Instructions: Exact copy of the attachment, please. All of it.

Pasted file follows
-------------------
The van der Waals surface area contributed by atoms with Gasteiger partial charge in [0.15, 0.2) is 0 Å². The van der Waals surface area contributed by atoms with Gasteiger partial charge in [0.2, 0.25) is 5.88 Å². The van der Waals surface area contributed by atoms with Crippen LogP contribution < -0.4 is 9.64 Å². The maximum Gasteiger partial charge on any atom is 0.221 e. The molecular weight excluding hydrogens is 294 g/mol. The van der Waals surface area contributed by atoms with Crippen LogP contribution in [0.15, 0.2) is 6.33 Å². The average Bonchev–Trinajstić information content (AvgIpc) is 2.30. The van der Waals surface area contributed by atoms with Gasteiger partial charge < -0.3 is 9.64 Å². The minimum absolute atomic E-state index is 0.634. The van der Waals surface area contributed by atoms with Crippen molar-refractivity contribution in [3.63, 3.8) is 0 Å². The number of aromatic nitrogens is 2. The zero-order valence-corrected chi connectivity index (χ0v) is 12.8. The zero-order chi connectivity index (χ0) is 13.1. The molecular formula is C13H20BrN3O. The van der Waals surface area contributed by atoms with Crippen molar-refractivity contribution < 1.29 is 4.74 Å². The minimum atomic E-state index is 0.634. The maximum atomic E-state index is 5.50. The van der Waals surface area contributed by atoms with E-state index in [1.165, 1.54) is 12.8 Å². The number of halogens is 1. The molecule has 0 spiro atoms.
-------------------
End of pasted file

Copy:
The van der Waals surface area contributed by atoms with Gasteiger partial charge in [0.15, 0.2) is 0 Å². The van der Waals surface area contributed by atoms with Gasteiger partial charge in [0.2, 0.25) is 5.88 Å². The van der Waals surface area contributed by atoms with Crippen LogP contribution < -0.4 is 9.64 Å². The maximum Gasteiger partial charge on any atom is 0.221 e. The molecular weight excluding hydrogens is 294 g/mol. The van der Waals surface area contributed by atoms with Crippen LogP contribution in [0.15, 0.2) is 6.33 Å². The average Bonchev–Trinajstić information content (AvgIpc) is 2.30. The van der Waals surface area contributed by atoms with Gasteiger partial charge < -0.3 is 9.64 Å². The minimum absolute atomic E-state index is 0.634. The van der Waals surface area contributed by atoms with Crippen molar-refractivity contribution in [3.63, 3.8) is 0 Å². The number of aromatic nitrogens is 2. The zero-order valence-corrected chi connectivity index (χ0v) is 12.8. The zero-order chi connectivity index (χ0) is 13.1. The molecular formula is C13H20BrN3O. The van der Waals surface area contributed by atoms with Crippen molar-refractivity contribution < 1.29 is 4.74 Å². The minimum atomic E-state index is 0.634. The maximum atomic E-state index is 5.50. The van der Waals surface area contributed by atoms with E-state index in [1.165, 1.54) is 12.8 Å². The number of halogens is 1. The molecule has 0 spiro atoms.